On a Sunday in early October, cars lined up in the East Hillside — backed up to nearly Skyline Parkway at times — for the promise of the Witherspoon family’s brand of fried chicken.
Even the wait was festive, thanks in part to a neighbor who took the time to water his lawn, then have a smoke, while wearing a costume panda head. Not to mention the air smelled like dinner.
Cars wound through the parking lot of Peace United Church of Christ, pop-up headquarters for one night of Doc Witherspoon’s Soul Food Restaurant — a fundraiser for the brick-and-mortar spot Witherspoon brothers Stephan and Solomon plan to open in 2021 in Lincoln Park.
At the front of the line of cars, Stephan Witherspoon greeted friends and strangers while handing off orders.
The Witherspoons had planned for 100 dinners and sold out within 14 hours of posting. Earlier this week, the group said it planned to host another event in the near future.
In the past eight months, some new food-minded folks have gotten into the game by offering pop-up options — whether it’s delivering fried chicken, cakey cornbread and sweet potato pie through a car window or setting up smokers on a neighborhood street corner and passing along plates of pulled pork.
For the soul food venture, this pop-up option has been a way to show what they're about, Stephan Witherspoon said.
"I think it's cool," he said. "It gives people a good idea of what they're going to get, what's in store for the future. It's modern, it's a great idea to advertise what's coming. I love it."
The growth of JamRock
Before the global pandemic, there was Tony O’Neil, a former football player turned chef, serving up jerk chicken and cornbread muffins to a late-night audience on West First Street.
“They could smell it down the block,” O’Neil recalled, a smell that he said lured diners from even the Duluth Police Department.
When local bars closed to help stop the spread of COVID-10, O’Neil started serving his signature Jamaican dishes out of his home in Superior. Word spread, and at its apex, he recalled 80-100 cars lined up for the food he was serving under the name JamRock Cultural Restaurant.
There were flaws in this plan, though.
He chronicled his shift toward a commercial kitchen space at Average Joe’s Pub on Facebook — including a note about a person who had contacted the State of Wisconsin about his operation.
Within days, he added a photograph of his official paperwork from Douglas County. His Facebook page continues to be a place of information and entertainment — with straight talk about growing pains, occasional videos, shout-outs to other local small businesses and listings of how many plates he has available.
These days he offers one or two entrée options and a drive-thru window for pickup. Next week’s menu, which is already available online, includes one of his fan-favorites, Jerk Chicken Alfredo.
O’Neil’s grandparents owned a restaurant in Jamaica, and he grew up watching his grandfather grill and his grandmother re-imagine American dishes in a Caribbean way.
“I think I bring a completely different aspect to the food world,” O’Neil said. “I put a lot of love into what I do to bring them great meals. I always think, it’s not only food; it’s a cultural experience.”
No restaurant, no big deal
Robert Lee, a food hobbyist who cooks under the super hero-esque name Gumbo Boi, isn’t looking to break into the restaurant business. Like, at all. But he likes what he is doing right now — a one-night-only weekly pop-up out of the kitchen at shuttered Zeitgeist Arts Cafe kitchen.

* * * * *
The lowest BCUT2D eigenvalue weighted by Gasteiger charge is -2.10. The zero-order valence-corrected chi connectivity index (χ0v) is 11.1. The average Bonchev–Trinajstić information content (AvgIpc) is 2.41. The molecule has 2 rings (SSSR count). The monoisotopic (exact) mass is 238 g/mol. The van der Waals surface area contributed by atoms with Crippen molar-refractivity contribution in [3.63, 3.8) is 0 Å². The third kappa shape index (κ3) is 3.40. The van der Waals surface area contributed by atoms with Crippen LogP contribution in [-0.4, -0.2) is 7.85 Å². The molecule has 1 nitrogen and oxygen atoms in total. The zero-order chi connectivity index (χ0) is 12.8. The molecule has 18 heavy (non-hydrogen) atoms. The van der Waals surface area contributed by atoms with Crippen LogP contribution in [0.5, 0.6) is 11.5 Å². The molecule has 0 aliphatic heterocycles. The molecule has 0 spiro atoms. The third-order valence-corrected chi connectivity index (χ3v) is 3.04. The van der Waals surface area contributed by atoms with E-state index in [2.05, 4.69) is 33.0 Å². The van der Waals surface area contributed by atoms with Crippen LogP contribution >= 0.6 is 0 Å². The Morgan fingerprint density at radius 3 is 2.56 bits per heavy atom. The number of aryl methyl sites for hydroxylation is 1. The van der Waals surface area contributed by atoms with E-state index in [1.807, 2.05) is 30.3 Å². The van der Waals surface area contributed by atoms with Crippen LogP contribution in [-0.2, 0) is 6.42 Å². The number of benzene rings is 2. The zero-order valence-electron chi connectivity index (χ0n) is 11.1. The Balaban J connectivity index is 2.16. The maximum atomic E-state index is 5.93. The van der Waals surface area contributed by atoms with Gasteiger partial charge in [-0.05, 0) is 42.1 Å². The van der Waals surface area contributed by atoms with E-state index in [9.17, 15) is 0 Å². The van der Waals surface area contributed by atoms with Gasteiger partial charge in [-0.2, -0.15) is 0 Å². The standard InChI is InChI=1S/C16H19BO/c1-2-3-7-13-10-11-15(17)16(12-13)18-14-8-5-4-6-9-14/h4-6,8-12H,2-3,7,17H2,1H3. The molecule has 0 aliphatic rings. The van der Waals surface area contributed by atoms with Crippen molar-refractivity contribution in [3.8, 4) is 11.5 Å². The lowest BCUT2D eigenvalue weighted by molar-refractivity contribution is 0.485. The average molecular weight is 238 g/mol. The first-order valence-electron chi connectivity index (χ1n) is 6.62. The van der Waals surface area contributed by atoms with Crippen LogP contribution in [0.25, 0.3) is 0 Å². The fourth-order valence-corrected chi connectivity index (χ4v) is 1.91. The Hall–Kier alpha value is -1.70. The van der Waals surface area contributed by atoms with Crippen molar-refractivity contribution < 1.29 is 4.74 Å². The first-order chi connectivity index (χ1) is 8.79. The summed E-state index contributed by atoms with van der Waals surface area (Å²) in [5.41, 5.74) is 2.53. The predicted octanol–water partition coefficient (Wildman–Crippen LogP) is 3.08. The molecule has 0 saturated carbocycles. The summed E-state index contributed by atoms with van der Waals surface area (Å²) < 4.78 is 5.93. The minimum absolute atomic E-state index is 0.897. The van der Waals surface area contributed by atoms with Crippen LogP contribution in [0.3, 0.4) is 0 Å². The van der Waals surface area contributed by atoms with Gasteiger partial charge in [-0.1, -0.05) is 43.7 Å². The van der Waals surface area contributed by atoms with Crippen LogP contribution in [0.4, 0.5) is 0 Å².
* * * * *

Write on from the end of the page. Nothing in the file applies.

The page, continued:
Lee went public last weekend with a dinner of Chicken and Andouille Sausage Gumbo with either rice or grits, homemade garlic bread, salad and red velvet cupcakes.
For week two, he planned to make muffuletta; week three, available Oct. 30, is Seafood Sauce Piquante.
Lee, of the Duluth Playhouse, used the pandemic as a time to improve upon his recipes — which are influenced from growing up in Southern Louisiana.
In the beginning, he made trades with friends: His gumbo for your homemade whatever, maybe booze, occasionally a donation.
“The response was good,” he said, adding that he thought, “Maybe I should look into this as a legit thing. I wasn’t trying to open a restaurant or have a huge overhead. I just decided to see if (I) could find a kitchen to cook out of.”
He has watched, and dined on, JamRock, has considered the model of meal kits, and Jonathan Reznick of "The Rambler" fame offered tips on the paperwork involved with making it all official.
On opening week, he served 50 dinners — some to friends, some to friends of friends, and some, even, to strangers.
BBQ for you
Howard Ross has 30 years of restaurant experience, most recently at the Duluth Entertainment Convention Center. He was permanently laid off earlier this year, so he took his BBQ specialties to create Howard Que’s — two smokers and three grills — to a temporary spot near the Shanty Bottle Shop. There, on weekends, he offered options like pulled pork, ribs, chicken and brisket. He used word-of-mouth, printed flyers and Facebook to find customers.
Ross closed up shop about two weeks ago because of the shift in weather and hasn’t been able to find a truck or kitchen to continue making food — which he says is his passion.
The pop-up concept, he said, is a great idea. He would still be doing it if he had support.
“Especially for people who have been wanting to do something on their own, feeling out the area,” Ross said.
Doc Witherspoon's Soul Food Kitchen: Fried chicken, cornbread dressing, sweet potato pie and more. docwitherspoons.com.
JamRock Cultural Restaurant: Caribbean fare such as jerk baby back ribs, jerk chicken alfredo, steaks, tiger shrimp and more. jamrockculturalrestaurant.com.
Gumbo Boi: Takes cues from Louisiana upbringing, such as gumbo, muffuletta and po'boy sandwiches. gumboboi.com.